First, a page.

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Thursday, February 26, 2015

Oregon's Best Beer

This week our local alt-weekly Willamette Week released their annual beer guide.  It includes their picks of the year's best beers and, for the first time ever, winners of the "Oregon Beer Awards" in 15 different categories.  Most people are pretty desensitized to best-of lists these days, particularly in this moment of online listicles.  Who cares what WW thinks, so goes the thinking, since we all have our own favorites?  I've got one foot in that boat, too, but there are a few reasons why this is a good and healthy development.

Upright's Alex Ganum. (WW's Arts and Culture editor,
Martin Cizmar, smiles in the shadows at right.)
Let's start with WW's pick for best beer: Upright Engelberg Pilsner.  Awards are only effective so long as they're credible.  I absolutely love this pick.  It follows pFriem's Strong Dark (2014) and the Commons' Urban Farmhouse (2013)--also excellent choices.  They're all good beers, but WW is also effectively using its bully pulpit to identify important beers.  Oregon breweries have been trying to make traditional pilsners for decades, and they just never sold.  Brewers love them, but the market is a tyrant--no sales, no pilsner.  Upright managed to finally break through, though.  I suspect it had something to do with restaurants--I would regularly find it on places with well-curated taplists.  (Chefs know that pilsners are great with food; they're versatile and won't overwhelm the dishes they've worked so hard to perfect.)  Since Upright came out, Oregon has now become a safe port for pilsners, and there are a ton of excellent ones around.  I've noticed restaurants often seem to reserve a tap handle for pilsners the way they do for IPAs.  Give Alex and Upright a lot of credit for that--and give WW credit for recognizing it.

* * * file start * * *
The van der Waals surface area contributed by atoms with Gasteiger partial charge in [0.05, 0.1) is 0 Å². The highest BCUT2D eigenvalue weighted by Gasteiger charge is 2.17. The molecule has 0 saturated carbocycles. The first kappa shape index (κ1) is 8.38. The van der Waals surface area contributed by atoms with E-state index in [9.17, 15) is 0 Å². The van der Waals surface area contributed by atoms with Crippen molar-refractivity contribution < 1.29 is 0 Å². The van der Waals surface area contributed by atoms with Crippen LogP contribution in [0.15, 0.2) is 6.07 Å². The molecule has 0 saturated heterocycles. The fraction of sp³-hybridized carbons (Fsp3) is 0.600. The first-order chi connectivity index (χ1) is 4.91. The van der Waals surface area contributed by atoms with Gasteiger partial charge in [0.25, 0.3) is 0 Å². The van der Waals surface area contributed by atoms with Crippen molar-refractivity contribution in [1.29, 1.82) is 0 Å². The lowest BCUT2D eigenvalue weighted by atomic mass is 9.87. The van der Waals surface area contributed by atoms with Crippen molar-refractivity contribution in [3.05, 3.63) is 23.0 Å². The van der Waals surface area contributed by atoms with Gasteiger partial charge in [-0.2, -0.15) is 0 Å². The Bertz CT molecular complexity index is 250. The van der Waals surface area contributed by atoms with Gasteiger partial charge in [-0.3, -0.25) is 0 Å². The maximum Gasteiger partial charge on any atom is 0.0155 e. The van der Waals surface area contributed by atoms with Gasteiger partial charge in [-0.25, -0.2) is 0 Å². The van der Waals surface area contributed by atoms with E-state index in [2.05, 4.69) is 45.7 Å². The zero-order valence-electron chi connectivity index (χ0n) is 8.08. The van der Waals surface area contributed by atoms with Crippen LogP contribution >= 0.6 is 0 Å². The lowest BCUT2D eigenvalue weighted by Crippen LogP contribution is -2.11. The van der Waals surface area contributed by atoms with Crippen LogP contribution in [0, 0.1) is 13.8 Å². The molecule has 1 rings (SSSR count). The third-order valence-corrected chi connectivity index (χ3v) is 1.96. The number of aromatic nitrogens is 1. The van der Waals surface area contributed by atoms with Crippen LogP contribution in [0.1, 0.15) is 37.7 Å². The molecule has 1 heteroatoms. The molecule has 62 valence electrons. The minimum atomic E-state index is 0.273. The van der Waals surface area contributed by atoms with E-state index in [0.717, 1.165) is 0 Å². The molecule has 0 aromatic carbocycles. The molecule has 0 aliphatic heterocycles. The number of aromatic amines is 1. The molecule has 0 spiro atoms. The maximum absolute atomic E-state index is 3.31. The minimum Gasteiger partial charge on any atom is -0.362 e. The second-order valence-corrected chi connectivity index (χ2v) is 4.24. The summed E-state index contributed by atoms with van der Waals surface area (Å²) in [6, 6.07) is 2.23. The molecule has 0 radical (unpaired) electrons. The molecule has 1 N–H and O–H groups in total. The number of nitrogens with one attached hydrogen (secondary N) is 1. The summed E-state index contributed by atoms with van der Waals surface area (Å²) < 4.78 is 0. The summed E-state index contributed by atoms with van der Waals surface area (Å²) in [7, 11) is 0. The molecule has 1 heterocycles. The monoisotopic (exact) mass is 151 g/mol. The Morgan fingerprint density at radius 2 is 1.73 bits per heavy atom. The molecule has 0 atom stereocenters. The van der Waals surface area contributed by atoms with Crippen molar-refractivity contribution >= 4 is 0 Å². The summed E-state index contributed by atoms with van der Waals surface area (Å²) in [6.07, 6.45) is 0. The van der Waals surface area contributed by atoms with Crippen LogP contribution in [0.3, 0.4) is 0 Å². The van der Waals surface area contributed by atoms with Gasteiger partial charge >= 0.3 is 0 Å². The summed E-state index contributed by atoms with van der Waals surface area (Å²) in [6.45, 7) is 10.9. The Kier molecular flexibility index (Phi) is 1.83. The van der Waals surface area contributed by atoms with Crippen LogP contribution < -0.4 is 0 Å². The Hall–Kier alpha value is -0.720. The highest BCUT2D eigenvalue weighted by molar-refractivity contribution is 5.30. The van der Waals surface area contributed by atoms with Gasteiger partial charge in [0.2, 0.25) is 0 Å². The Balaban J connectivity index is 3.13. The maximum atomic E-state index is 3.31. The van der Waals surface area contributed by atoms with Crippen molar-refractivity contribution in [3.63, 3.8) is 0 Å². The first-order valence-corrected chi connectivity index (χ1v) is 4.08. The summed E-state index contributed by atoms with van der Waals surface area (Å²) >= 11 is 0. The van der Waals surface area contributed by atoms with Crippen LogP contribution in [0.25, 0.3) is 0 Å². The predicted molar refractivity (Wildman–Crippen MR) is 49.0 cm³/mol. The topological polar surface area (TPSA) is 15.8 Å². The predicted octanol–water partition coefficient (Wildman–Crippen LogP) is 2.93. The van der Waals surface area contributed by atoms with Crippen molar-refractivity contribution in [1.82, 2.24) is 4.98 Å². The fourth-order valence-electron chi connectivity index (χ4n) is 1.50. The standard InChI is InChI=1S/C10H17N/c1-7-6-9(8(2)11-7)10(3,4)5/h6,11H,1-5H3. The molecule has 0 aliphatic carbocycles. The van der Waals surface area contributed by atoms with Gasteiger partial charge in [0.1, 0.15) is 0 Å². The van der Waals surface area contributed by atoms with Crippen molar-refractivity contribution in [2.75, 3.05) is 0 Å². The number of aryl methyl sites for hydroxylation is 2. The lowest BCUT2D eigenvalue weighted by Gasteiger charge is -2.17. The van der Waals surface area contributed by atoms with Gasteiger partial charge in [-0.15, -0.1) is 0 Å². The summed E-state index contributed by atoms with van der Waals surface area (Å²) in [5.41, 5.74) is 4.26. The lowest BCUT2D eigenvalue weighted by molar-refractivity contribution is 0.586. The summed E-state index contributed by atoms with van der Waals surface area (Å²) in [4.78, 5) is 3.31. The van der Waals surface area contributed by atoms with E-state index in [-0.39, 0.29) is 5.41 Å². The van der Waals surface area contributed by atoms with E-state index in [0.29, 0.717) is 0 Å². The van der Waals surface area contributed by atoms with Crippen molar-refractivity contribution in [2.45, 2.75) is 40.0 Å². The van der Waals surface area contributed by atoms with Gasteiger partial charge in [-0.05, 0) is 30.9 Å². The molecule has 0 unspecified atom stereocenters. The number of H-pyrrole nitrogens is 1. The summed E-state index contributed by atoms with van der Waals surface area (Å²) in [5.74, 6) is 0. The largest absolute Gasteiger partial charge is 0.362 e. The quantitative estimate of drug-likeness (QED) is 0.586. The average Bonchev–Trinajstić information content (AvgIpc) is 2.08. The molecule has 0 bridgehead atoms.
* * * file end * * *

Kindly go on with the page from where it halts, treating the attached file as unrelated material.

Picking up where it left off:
This hints at why awards may have lasting value.  We don't fool ourselves into thinking there is such a thing as a "best" beer--subjectivity can never be quantified.  Yet collectively, awards are a great way to give a snapshot to a particular time and place.  Willamette Week's awards can't reflect the actual best beers, but they can illuminate where the beer world was at that moment.  Awards are really a way of saying, "here's where we were in 2015."  Done well, they act both as a pretty good time capsule and year-end wrap up all in one.

Willamette Week publisher Richard Meeker
I don't know if the Oregon Beer Awards will have legs, but I also think it's worthwhile to have a bit of pomp and celebrate an industry.  On Monday, WW announced the awards at the Doug Fir Lounge, and there was quite a turnout.  Kurt Widmer, rarely sighted in the wild, was in the house.  Matt Swihart, rarely cited in Portland, was too.  You couldn't swing a bottle of High Life without hitting a brewer (bottles of which started popping up after the beer lines downstairs got too long).  I was part of the selection committee that created the categories and made nominations.  (It was mostly brewers and people inside the industry, not writers.)  WW sent the names of the ten nominees in each category out to a couple hundred industry types for the voting.  The recognition came from inside the industry and allowed some smaller entities to shine.  It felt like the kind of collegial event that has been the hallmark of Oregon brewing for so long--and I could imagine it surviving well into the future.

So while I don't need WW to tell me what Oregon's best beer is, I'm glad they did anyway. 

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